At the time, the school was under renovation--really reconstruction. So everyone was at a temporary school, with the montessorians in a portable classroom that occasionally leaked in a heavy rain. It was worth it, though--after that first year, our son got seven years in an essentially brand new school.

[Aside: our youngest son started the same montessori program on September 11, 2001. Mrs. C. dropped him off, then as she headed to work across the Roosevelt Bridge, she saw thick black smoke billowing out of the Pentagon, and of course soon heard the awful news on the radio. Pretty soon we were both back at the school picking the kids up, like everyone else.]

When our son started first grade, he entered the Spanish immersion program at our school: children get half their day in English, and half in Spanish; the student body is roughly 50/50 native English and native Spanish speakers. It's a great program, but it's been a real challenge over the years trying to figure out math and science homework that's in Spanish. We're surprised that the boy hasn't gotten smart-alecky enough to speak Spanish with his brother behind our backs. Surely, that day will come.

The programs at our school are a good example of why Arlington County has such a great school system: parents/students get a wide range of choices. For example, at the elementary level, you are zoned into a group of four elementary schools, each of which has different programs (same core curriculum). One of those schools is your "home school," which you're guaranteed to get into. So, in our group, there is the Spanish immersion school (also our home school, and also a magnet school outside the group), a "science focus" school, a kind of funky 1970's "open school", and a very traditional school (with, unfortunately, little diversity). All four of the schools have excellent test scores.

There are also several magnet schools outside the group--to which one can apply for admission--with various other programs as well. With all the choices, most parents/students end up happy with where they are--they don't feel forced into something simply by virtue of the neighborhood they chose to live in.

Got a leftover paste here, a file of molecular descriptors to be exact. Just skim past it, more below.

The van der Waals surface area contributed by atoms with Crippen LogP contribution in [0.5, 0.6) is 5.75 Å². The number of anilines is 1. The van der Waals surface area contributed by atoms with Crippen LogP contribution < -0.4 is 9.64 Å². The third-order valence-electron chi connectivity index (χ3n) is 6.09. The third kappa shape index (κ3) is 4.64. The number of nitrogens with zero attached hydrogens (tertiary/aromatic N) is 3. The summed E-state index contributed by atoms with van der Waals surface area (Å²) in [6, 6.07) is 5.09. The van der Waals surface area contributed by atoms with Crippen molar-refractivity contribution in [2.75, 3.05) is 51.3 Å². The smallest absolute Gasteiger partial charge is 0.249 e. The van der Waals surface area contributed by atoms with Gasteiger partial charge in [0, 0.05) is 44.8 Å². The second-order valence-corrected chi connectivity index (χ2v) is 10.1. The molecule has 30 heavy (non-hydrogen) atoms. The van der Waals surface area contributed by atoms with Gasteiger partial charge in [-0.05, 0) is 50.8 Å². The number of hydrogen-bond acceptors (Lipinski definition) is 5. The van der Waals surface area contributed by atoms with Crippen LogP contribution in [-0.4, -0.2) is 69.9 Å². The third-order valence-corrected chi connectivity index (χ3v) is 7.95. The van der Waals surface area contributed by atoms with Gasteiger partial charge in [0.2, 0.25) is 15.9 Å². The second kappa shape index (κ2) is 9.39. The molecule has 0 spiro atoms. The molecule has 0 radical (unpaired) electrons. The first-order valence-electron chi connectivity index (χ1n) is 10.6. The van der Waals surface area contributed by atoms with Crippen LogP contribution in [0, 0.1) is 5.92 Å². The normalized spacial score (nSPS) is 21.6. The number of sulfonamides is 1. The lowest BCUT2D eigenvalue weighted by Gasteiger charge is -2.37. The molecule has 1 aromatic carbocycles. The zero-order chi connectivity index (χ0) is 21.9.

Next year, it's off to middle school--we're sticking with the Spanish immersion program. Again, there were quite a few options. Since middle school starts an hour and 10 minutes earlier than elementary school, we'll all have to make some adjustments next fall.

But that's for later. Now, it's time to enjoy summer!

Weather Curmudgeon

Today's 10 day forecast: Hi 86, isolated T-storms, 30% rain. Rating: Y
Today's 5 day forecast: Hi 92, mostly sunny, 20% rain. Rating Y
Today's actual weather: Hi 89, mostly sunny, no rain.

Comment: The five day forecast was quite accurate--we don't even have any isolated T-storms in the region today (that will change tomorrow).

Tuesday, June 20, 2006

Low Primary Turnout Should Be Expected

Virginia Primary Turnout

A lot has been made of the low turnout (3-4%) in the recent Virginia Democratic Primary. The concerns are largely unfounded.

First, the alternative is to select a nominee at a party convention, which would involve at most a few thousand participants, who also happen to be "party activists." An advantage of the party convention route is that it is less expensive, both for the party and the candidates. A big disadvantage--at least if you're nominating someone to run against an incumbent of the opposing party--is that there is less opportunity to attack that incumbent in the media, etc., thus generating early interest in the November election.